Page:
leper


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leper

 [lep´er]
a person with leprosy; a term now in disfavor.
Miller-Keane Encyclopedia and Dictionary of Medicine, Nursing, and Allied Health, Seventh Edition. © 2003 by Saunders, an imprint of Elsevier, Inc. All rights reserved.

lep·er

(lep'ĕr), Negative or pejorative connotations of this word may render it offensive in some contexts.
A person who has leprosy.
[G. lepra]
Farlex Partner Medical Dictionary © Farlex 2012

leper

(lĕp′ər)
n.
1. A person affected by leprosy.
2. A person who is avoided by others; a pariah.
The American Heritage® Medical Dictionary Copyright © 2007, 2004 by Houghton Mifflin Company. Published by Houghton Mifflin Company. All rights reserved.

lep·er

(lep'ĕr)
A person who has leprosy.
[G. lepra]
Medical Dictionary for the Health Professions and Nursing © Farlex 2012

leper

A person suffering from leprosy (HANSEN'S DISEASE).
Collins Dictionary of Medicine © Robert M. Youngson 2004, 2005
References in periodicals archive ?
Summary: TEHRAN (FNA)- The 2011 Turin International Book Fair in Italy displayed an Italian version of the book 'Pig's Bone and Leper's Hands' written by Mostafa Mastur, a prominent Iranian author.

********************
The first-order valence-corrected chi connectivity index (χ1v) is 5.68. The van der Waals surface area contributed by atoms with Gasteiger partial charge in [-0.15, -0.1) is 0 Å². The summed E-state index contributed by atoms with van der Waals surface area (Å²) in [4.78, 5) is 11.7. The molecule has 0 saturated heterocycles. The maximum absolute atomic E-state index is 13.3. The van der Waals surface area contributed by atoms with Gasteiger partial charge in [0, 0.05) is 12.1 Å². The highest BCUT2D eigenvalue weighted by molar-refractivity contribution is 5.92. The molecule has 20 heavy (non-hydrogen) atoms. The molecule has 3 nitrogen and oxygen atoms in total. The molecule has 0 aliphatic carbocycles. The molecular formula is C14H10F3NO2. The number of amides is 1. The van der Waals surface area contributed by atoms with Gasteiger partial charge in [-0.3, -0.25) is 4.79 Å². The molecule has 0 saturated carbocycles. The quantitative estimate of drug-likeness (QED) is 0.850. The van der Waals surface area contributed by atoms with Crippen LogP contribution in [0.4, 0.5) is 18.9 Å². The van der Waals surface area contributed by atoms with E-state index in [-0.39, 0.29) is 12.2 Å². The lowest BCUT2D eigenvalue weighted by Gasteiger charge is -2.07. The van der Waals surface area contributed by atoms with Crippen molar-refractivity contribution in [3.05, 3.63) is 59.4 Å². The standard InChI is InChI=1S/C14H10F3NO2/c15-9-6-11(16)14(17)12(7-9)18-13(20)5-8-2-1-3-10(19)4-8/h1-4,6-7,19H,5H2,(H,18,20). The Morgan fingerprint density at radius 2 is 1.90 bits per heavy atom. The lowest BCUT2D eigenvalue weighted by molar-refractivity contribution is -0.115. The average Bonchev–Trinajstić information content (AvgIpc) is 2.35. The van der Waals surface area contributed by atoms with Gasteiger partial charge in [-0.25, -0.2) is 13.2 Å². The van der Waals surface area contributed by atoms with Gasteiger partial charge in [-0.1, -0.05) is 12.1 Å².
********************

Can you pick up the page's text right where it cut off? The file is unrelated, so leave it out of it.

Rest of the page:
Of around 800 medieval hospitals in the country, 200 were for lepers. Newcastle's Magdalene leper hospital was where the Haymarket now stands, with the remains of its buildings being cleared when St Thomas Church was built in the 19th Century.
" The term ' leper' is not appropriate in modern times.
Local people tended to keep their distance, not only because they were afraid of catching the skinrotting disease but also because of the 'fearful stench' that wafted out from the tiny huts where the lepers lived.
Banishment to a leper colony could be a "life sentence" and in Chapter Four, Edmond examines some of the places to which sufferers were sent in the late 1880s to mid-twentieth century.
The Colony is a history of the large leper colony from its inception in 1866 up through the present.
Naaman was healed despite himself, in stark contrast to the leper who approaches Jesus in Mark's gospel.
The "heretic and the leper find themselves on the outside because of the philosophical dangers they pose to the community, threatening to undermine its core beliefs, while the convert reinvigorates those beliefs" (p.
Maybe that's what my angel wrapped in toilet paper was trying to tell me that night so many years ago: If we can spot the Messiah among the lepers, if we can see beyond ourselves into this beautiful, holy, horrible world, if we can just stop long enough to hear the cries of those who need our help, then we will be able to save the world.
The instruments set the scene with chords in a walking rhythm at the beginning, reflecting the heavy footsteps of the Abbe carrying the leper on his back.
On his way to Jerusalem, Jesus meets 10 lepers. They're excluded from the community because of the condition of their skin and extremities--could be from melanoma, or ache, or plantar warts, or actual leprosy.
They go their way, but, unlike the leper who returned to Jesus, they do not go glorifying God and giving praise for the wonder of God's blessed rule, which they have experienced in their mortal flesh.